Tire closer to one side of frame?

So I just mounted my new 24"x2.75" knobby tire on my nimbus, and I noticed that the top of the tire in the frame is closer to one arm of the frame than the other through the entire rotation. Is this a problem with the hub being off center, if that’s possible, or is my wheel leaning? I didn’t notice until I put the wider tire on because it gets closer to the frame than the 2.125". I do feel like the uni always wants to go off course to the right all the time, requiring constant correction to keep going straight.

Thanks,
Chris

It is most likely a dishing error. Take it to your LBS and they should be able to correct the dishing pretty easily. On rare occasions it can be a frame and/or bearing holder asymmetry, but much more likely it’s the dishing. And the leaning/pulling thing (when riding on level ground) is a common result of an off-center, misaligned wheel, and not the rider!

you can try tightening spokes on the far side and loosening them on the close side.

+1, maybe the wheel is just off center. On my trials uni the wheel is jsut way too off center so I put a few pieces of paper in my bearing holder to get it centered… I’m just too lazy to get it centered because it’s all dying anyway.

But, you should take your wheel off and see if there’s anything in your bearing holders that makes the wheel off center and if there’s nothing do what “unireed” told you.

take the frame off, and turn it around. if it’s still close on the same side, then it’s a wheel dishing problem. if it switched to the other side, one side of the frame is different than the other, and you’ll need to shim it. i just cut lil stips from an aluminum can and put em there. 1 is all you need…2 at most.

Yep, either the wheel is dished as terry said or the frame is slightly longer on one side than the other.

Strike that, Reverse it.

If the wheel dish is off the rim will change from one side to the other when you turn it around. If the frame is off the wheel will stay close on the same side regardless of which way it’s in the frame.

Thanks! I’ll take a look later today. If it is the dish but I correct it with a shim, is there anything bad that will happen? To correct dish, do I just loosen the close side starting at valve and going around all the way then tighten the otherside same way? My guess is a 1/4 turn per spoke per trip around the wheel. It was just trued so I’m hoping not to mess it up again.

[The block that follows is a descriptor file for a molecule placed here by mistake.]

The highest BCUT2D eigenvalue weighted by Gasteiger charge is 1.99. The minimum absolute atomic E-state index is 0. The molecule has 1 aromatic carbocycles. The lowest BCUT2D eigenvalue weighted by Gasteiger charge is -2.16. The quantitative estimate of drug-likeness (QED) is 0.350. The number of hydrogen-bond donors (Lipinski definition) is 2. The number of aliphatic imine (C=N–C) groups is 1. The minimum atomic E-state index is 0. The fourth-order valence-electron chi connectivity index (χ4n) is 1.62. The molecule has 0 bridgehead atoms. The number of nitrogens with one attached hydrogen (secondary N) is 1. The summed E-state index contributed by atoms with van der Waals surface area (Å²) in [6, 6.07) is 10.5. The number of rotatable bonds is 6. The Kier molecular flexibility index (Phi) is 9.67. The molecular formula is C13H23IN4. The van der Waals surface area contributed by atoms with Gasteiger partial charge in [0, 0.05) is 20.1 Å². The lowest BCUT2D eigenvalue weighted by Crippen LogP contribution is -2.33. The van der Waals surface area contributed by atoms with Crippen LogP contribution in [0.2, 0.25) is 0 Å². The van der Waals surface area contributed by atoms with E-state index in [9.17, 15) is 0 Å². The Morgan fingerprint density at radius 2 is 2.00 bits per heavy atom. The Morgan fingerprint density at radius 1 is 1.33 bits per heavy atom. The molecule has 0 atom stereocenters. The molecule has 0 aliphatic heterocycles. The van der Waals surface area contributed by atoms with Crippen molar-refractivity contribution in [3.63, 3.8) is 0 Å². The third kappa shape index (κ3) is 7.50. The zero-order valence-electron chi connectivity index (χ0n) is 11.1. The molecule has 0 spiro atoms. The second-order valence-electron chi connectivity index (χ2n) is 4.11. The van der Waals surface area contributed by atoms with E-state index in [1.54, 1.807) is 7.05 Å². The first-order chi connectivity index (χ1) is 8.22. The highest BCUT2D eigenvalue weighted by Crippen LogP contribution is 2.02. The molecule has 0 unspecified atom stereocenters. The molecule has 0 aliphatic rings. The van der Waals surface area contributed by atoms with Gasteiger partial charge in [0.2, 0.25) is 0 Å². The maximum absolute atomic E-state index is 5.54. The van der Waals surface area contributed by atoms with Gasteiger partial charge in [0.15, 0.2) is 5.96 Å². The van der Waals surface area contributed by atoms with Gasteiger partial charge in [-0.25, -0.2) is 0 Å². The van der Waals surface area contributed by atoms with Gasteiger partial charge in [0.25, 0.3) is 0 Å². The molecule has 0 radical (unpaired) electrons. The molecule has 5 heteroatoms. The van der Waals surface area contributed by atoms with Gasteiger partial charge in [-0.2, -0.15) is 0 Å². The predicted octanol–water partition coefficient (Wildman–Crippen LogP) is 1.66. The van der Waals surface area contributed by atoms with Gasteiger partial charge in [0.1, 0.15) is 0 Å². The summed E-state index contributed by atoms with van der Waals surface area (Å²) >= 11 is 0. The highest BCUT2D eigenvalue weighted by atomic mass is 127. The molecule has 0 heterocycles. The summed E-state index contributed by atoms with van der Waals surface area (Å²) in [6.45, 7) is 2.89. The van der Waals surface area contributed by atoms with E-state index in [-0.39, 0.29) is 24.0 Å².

Was it trued by a professional? If so, the dish should be dead center, and you have a different problem. If it was trued by a pro, and the dish isn’t right you should bring it back and have them re-do it. Dishing and truing go hand in hand you don’t do one without the other.

It was trued by a colleague who is a big road cyclist that has a truing stand. I’m not sure of how exact he is on all the aspects of truing/dish etc. He did make sure the rim was straight and that all the spokes have even tension. Beyond that, not sure.

So, I took the wheel off and flipped it around. The sides reversed, so it’s the wheel and not the frame. I measured the difference: 1/4" space on one side and 5/32" on the other. Does having 3/32" dish difference make the wheel weaker? Is there any reason I shouldn’t just ride it?

Did you have this problem before he trued it? If he has a Park truing stand it could easily have the automatic dishing function out of calibration, and that would cause this problem.

I don’t know because I had a smaller tire on it before that would have hidden the problem. I only saw it because I went up to a 2.75" tire.

I pulled a 20" wheel over a couple of mm’s. Wasn’t too hard to do, but I took my time and I like that kind of work. If you are not detail oriented, and/or it does not bother you while you ride, live with it or have your LBS take care of it.

I would not shim as a quick fix because it will tilt the whole wheel for no good reason.

The strongest wheel would be symmetrically dished, but look at all of the rear road bike wheels with serious asymmetrical dishing. You aren’t really talking about enough difference to have much effect on strength.

Will that small difference weaken the unicycle over time at all? Or is it fine?

I have been building wheels since my early teens, and so I would fix it. If I didn’t have the skill to fix it I wouldn’t worry for a second about the strength.

If that wheel taco’s or goes out of true I feel confident saying that it won’t be due to the offset dish. It won’t harm the rest of the uni either.